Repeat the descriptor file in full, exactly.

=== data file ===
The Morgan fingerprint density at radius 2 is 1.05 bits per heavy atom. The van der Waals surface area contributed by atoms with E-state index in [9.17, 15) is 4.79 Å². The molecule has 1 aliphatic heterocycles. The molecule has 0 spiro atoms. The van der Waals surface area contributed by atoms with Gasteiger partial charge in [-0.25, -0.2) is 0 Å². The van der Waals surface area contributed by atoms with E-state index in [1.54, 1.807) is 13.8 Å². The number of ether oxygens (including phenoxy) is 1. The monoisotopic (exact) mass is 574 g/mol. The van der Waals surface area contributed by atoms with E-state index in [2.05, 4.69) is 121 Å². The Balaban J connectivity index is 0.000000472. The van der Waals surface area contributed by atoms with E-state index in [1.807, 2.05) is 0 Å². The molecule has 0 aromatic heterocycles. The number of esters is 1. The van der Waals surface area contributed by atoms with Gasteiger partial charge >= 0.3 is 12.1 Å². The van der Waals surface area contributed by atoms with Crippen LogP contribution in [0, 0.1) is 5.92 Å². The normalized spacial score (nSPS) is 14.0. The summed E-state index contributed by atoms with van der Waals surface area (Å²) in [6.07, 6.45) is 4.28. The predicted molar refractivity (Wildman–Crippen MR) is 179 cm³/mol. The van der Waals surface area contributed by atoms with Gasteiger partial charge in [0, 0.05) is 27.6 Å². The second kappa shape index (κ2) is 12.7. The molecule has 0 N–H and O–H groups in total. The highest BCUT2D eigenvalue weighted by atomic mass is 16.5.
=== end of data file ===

The Morgan fingerprint density at radius 2 is 1.05 bits per heavy atom. The van der Waals surface area contributed by atoms with E-state index in [9.17, 15) is 4.79 Å². The molecule has 1 aliphatic heterocycles. The molecule has 0 spiro atoms. The van der Waals surface area contributed by atoms with Gasteiger partial charge in [-0.25, -0.2) is 0 Å². The van der Waals surface area contributed by atoms with E-state index in [1.54, 1.807) is 13.8 Å². The number of ether oxygens (including phenoxy) is 1. The monoisotopic (exact) mass is 574 g/mol. The van der Waals surface area contributed by atoms with E-state index in [2.05, 4.69) is 121 Å². The Balaban J connectivity index is 0.000000472. The van der Waals surface area contributed by atoms with E-state index in [1.807, 2.05) is 0 Å². The molecule has 0 aromatic heterocycles. The number of esters is 1. The van der Waals surface area contributed by atoms with Gasteiger partial charge >= 0.3 is 12.1 Å². The van der Waals surface area contributed by atoms with Crippen LogP contribution in [0, 0.1) is 5.92 Å². The normalized spacial score (nSPS) is 14.0. The summed E-state index contributed by atoms with van der Waals surface area (Å²) in [6.07, 6.45) is 4.28. The predicted molar refractivity (Wildman–Crippen MR) is 179 cm³/mol. The van der Waals surface area contributed by atoms with Gasteiger partial charge in [0, 0.05) is 27.6 Å². The second kappa shape index (κ2) is 12.7. The molecule has 0 N–H and O–H groups in total. The highest BCUT2D eigenvalue weighted by atomic mass is 16.5.